He doesn't grab attention like Louis Nix and Stephon Tuitt, but Notre Dame linebacker Prince Shembo deserves to be noticed.
NOTRE DAME — Louis Nix’s personality dominates the microphones, while Stephon Tuitt’s size dominates the camera.
Cornerbacks Bennett Jackson and KeiVarae Russell and safety Matthias Farley have become case studies for how a grab bag of offensive players and football newcomers can somehow gel to become a successful secondary.
With Manti Te’o gone and Danny Spond unable to play football anymore, any talk of linebackers usually revolves around who will start, who will rotate in and how early freshman Jaylon Smith will get on the field.
Somehow, one of Notre Dame’s most reliable and impacting defensive players in the Brian Kelly era gets lost in the shuffle.
While Te’o grabbed headlines in 2012, Prince Shembo slipped under the radar and racked up 51 tackles, 12 quarterback hurries, 10.5 tackles for losses and 7.5 sacks as a starting outside linebacker.
“I think you guys are missing the boat on Prince Shembo,” Kelly said to reporters on Saturday, Aug. 17. “The way he plays, the passion that he plays the game every single play, it’s just so enjoyable. He’s a throwback in a lot of ways with his energy and his toughness and the way he comes to work every day. It’s 100 percent all in. And he plays the game with that chip where ‘I’m gonna do whatever is necessary on this play to be disruptive.’ You’ve almost got to take his helmet away from him. I love those guys.”
Talk about walk softly and carry a big stick.
But it’s not as if Shembo is ignored. He just doesn’t command attention like Nix does or Te’o did. He’d rather lead through example than an impassioned speech or pep talk.
“I listen to everything,” Shembo said. “I don’t need to say anything. Why do I have to talk? I’d rather listen. Most of the time when you talk, you talk too much and get in trouble. You’ll never get in trouble for listening. So that’s how I think.”
That attitude comes from traits he’s picked up from his father, who immigrated to the United States from the Democratic Republic of the Congo before Shembo was born. It’s an unshakable work ethic that drives Shembo to get in better shape so that he can out-last his opponents on the field. His goal is to never get tired while simultaneously tiring out the opposing team.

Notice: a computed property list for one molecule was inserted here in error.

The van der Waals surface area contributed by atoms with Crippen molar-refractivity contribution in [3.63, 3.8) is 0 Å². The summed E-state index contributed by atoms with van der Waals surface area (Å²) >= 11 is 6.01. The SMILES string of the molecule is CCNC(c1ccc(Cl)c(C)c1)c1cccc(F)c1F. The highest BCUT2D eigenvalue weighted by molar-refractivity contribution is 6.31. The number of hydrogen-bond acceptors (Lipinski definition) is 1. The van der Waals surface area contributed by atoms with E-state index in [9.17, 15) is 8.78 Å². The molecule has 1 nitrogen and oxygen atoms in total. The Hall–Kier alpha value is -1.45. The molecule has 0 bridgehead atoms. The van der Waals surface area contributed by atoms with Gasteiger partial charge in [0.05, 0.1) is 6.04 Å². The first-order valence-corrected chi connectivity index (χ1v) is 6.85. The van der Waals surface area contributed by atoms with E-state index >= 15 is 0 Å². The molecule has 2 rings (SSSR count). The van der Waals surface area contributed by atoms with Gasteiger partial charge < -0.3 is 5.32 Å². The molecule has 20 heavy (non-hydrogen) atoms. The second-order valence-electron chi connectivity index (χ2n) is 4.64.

“The emotions I have, they started when I was young,” he said. “The way I carry myself started with what my dad said. He said when they go out there, they’re going to try to hurt you so you’ve got to hurt them before they hurt you. I’ve been thinking like that ever since and continuously working hard. My parents work hard so I try to live my life like that and never be satisfied and always try to get better every day.”
At 6-foot-11/2, 258 pounds, Shembo isn’t necessarily a physically imposing specimen. Ideally, he’d be two or three inches taller to fit in with the prototypical elite college outside linebacker, but Shembo say’s he happy just the way he is.
Smaller stature means more leverage against offensive linemen.
“That’s exactly why I want to be the size I am,” he said. “I’ll get under other guys. I ask a lot of linemen, and they don’t like to bend, and if I work on my leverage, it’s hard to block shorter guys. I don’t have the arm length of a taller person, but I make up for it with the strength in my legs. I can get low under them. I prefer how I am.”
Shembo may be more of a listener than a gabber, but his rare flashes of passion off the field electrified fans and teammates last season.
He ignited the pep rally crowd before the Michigan game in September, raging about his stolen bike seat and saying the Wolverines were responsible for the theft. Later in the season, he could be seen sprinting up and down the sideline before a game, waving a sledgehammer like William Wallace would wave a sword before battle.
But mostly, he lets his smash-mouth play do the talking. And that’s just fine with Kelly.
“He doesn’t lead vocally,” Kelly said. “He’s a guy that’s not gonna say much but just his energy, his passion and just his actions out on the field and the way he works. You can see just by his uniform — it’s drenched every day — about the work he puts in every day.”